Virginia Prime is an interesting place, and how Friedman developed the culture in that world was nothing short of fascinating. It’s interesting to see, and at times “hear” through discussions, how the different worlds developed based on different events happening/not happening. For example, on one Earth, the asteroid never hit, so dinosaurs are now pets of the aristocracy. In Virginia Prime, social standing is basically derived from “gifts.” Gifted children are given to guilds to train, and their families receive money. This causes some desperate and heart breaking situations, but it is all very well done and very believable. The flaws of our world, and Virginia Prime are natural effects of the order of life in both of those worlds, and Friedman makes them figure into the story flawlessly, while managing to keep readers interest throughout.
The magic is present, and while readers will learn a bit more about it, Friedman leaves most of the details open ended for readers to find out about in future installments of the series. This might frustrate some readers, but her real focus seemed to be on character and world development. Magic, while important, can easily be left for future books to flesh out without any real negative effects to Dreamwalker as a whole. While some of the magic is explained, quite a bit of it feels nebulous throughout the book. It’s there, but it is hard to pin down what it is all about or how it works. There is some explanation of guilds, and gifts, which gets a tad bit info-dumpy but not too bad and I’m honestly not sure how Friedman could accomplish educating the reader any other way. There are some vague notions of seers and their importance, and the Shadow Men, who are sort of suspended between being alive and dead. They are very important figures that are creepy in only a way that Friedman can manage, but also seem to open a door for Friedman to fill her series with a little of her tell-tale moral ambiguity and darkness that so many of her fans love.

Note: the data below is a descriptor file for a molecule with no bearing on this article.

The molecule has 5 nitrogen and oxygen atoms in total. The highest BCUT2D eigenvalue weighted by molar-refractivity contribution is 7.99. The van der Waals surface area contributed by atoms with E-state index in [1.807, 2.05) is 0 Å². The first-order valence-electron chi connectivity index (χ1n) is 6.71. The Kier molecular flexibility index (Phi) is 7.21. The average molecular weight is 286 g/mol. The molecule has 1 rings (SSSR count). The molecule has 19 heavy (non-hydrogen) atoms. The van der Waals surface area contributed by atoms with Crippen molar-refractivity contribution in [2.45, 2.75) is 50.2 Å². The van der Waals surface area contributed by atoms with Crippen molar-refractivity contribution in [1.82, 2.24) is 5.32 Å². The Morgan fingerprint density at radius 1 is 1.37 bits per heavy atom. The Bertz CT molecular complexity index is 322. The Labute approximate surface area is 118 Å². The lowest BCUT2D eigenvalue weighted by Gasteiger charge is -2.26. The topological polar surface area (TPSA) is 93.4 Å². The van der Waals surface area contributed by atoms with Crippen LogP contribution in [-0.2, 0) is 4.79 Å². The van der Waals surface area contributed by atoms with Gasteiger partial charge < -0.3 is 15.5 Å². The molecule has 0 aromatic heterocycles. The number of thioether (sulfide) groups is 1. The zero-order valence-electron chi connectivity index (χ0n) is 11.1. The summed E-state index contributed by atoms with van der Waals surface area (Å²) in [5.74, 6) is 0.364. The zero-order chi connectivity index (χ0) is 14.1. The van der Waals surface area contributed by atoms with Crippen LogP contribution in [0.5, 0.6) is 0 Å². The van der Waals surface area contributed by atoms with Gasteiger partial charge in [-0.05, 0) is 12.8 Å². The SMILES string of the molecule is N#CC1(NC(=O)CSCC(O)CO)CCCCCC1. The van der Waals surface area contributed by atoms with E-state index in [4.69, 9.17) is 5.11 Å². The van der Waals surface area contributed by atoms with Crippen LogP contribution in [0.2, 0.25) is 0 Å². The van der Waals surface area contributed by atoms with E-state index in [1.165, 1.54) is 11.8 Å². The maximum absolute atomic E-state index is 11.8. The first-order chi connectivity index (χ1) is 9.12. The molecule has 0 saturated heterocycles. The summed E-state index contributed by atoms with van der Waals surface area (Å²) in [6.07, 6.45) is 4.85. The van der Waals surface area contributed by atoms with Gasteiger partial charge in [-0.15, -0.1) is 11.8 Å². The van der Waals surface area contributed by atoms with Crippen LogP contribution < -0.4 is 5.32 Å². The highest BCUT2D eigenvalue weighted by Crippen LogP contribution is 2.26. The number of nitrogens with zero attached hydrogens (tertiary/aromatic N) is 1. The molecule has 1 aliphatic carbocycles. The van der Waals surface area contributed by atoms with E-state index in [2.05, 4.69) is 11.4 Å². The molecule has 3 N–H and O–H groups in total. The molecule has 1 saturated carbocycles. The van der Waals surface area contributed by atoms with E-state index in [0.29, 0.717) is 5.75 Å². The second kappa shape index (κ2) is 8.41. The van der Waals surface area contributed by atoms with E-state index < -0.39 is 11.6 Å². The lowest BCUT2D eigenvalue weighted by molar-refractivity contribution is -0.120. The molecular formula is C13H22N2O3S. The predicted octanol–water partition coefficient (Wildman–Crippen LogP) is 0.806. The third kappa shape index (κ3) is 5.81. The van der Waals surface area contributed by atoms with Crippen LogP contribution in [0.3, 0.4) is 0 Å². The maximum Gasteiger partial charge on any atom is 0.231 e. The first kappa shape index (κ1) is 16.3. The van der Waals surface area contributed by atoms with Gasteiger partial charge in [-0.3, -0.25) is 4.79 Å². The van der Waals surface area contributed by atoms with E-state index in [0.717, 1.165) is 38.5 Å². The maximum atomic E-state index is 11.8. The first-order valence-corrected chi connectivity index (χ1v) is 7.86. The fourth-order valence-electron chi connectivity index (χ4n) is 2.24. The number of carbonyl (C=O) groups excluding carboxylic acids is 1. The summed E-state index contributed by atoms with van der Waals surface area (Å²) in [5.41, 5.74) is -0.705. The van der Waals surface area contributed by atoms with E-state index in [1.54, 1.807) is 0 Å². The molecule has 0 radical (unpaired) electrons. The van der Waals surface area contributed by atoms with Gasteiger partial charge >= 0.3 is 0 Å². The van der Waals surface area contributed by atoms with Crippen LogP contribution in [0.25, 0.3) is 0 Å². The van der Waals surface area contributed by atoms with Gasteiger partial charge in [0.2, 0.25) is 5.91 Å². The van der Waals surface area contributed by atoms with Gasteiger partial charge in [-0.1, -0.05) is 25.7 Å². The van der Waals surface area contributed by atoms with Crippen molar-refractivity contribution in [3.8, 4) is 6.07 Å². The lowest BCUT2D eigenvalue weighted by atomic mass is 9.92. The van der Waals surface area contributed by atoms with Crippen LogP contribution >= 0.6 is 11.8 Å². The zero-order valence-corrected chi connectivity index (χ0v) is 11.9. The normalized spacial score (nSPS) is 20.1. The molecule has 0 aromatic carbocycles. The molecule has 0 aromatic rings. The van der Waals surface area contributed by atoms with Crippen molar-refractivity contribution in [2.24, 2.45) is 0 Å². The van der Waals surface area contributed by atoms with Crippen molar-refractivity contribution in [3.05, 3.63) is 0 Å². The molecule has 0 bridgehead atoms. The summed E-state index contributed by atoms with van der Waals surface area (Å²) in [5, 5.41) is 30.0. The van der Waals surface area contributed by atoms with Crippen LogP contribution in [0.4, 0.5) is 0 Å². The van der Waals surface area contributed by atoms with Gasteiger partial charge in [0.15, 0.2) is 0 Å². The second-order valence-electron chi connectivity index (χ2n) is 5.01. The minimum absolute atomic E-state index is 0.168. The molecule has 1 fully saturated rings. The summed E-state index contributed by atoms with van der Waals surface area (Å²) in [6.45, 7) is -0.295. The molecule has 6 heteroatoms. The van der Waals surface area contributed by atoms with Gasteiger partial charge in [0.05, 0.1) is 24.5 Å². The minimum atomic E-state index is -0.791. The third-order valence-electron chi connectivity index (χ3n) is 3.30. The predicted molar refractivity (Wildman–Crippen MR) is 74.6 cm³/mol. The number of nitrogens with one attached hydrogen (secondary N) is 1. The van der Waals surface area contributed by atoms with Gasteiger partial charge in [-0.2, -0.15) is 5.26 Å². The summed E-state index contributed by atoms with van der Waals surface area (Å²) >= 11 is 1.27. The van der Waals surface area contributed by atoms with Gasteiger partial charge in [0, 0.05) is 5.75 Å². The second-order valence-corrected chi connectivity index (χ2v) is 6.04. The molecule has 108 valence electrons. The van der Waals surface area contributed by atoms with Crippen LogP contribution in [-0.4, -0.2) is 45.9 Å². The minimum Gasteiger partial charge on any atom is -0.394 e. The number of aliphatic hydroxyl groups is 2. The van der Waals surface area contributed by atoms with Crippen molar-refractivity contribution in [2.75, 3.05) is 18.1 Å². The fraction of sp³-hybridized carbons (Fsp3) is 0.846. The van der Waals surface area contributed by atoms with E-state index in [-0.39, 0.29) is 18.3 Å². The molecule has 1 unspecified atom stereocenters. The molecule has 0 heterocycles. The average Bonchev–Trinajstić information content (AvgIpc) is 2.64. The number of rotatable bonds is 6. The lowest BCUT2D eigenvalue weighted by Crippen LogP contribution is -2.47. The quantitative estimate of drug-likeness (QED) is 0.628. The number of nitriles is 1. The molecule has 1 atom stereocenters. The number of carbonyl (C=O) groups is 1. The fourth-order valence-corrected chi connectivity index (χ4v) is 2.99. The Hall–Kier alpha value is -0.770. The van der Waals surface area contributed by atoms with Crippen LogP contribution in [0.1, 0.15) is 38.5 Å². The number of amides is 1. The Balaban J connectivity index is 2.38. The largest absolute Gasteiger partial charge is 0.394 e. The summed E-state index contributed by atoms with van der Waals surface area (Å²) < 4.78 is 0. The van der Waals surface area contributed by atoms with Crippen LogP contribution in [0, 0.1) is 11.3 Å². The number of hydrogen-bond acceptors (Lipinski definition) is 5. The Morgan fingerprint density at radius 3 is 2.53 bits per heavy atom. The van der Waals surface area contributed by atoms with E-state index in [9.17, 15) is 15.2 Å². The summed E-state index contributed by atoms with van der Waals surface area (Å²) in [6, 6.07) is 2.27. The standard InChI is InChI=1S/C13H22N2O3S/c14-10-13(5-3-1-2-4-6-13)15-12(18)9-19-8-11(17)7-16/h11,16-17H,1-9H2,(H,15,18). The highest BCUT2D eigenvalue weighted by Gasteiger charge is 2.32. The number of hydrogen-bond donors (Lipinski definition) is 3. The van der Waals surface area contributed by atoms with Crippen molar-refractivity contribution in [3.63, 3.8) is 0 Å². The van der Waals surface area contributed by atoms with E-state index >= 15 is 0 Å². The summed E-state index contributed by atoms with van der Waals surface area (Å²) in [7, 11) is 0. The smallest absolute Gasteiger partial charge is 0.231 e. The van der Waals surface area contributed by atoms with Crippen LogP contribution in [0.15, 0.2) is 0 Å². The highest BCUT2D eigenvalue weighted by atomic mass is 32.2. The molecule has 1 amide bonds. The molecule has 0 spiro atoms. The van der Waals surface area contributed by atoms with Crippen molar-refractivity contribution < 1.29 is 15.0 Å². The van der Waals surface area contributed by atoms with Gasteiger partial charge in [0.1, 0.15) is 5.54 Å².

The plot is interesting and fast paced, if a touch predictable at times. The emotion that Jessica feels is so realistic that, as she learns more about who she is and her place in the world(s), you can’t help but feel the confusion, anger, and worry along with her. Her brother is a nice addition to the book, and the few chapters with his perspective were always interesting. His viewpoint, though short and spontaneously placed, was welcome and added a nice new perspective as to what he was going through, and insights into the Shadow culture that readers wouldn’t otherwise have. There are a few other perspectives placed throughout the book, and while they are few and far between, they add a lot of world building that might not otherwise be there. Through them, readers learn what the wild animals and their weird behavior is all about, or that another Earth that has ceased to exist had some great alcohol that was imported before that world demolished somehow. Small facts like that might seem insignificant, but those are the details that, in my mind, really make worlds pop and keep my interest high.
I devoured this book. It is wildly different from Friedman’s other work, but that’s not a bad thing. In fact, I truly get a thrill out of authors who take a left turn and try something completely new and different. As far as I know, the Dreamwalker series is open ended (meaning, I have no idea how many books are going to be in it), but there are books being planned. This is more mature, more serious, and a bit darker than I’m used to young adult books being, but that’s also a huge reason why I loved it. No matter how different this is from the Coldfire Trilogy (and it is hugely different), it is still Friedman. She writes some incredible characters, and some very complex, nuanced plots with fantastic world building. It is all here. While this does feel a lot like the foundation book of a series, where Friedman is developing a lot and setting the stage for future books, that’s not all bad. She’s piqued my interest and I cannot wait to get my hands on more. This might be the first young adult book I’ve ever read that absolutely captivated me.
Dreamwalker is set to drop on February 4, 2014 by DAW. Keep your eyes peeled for it.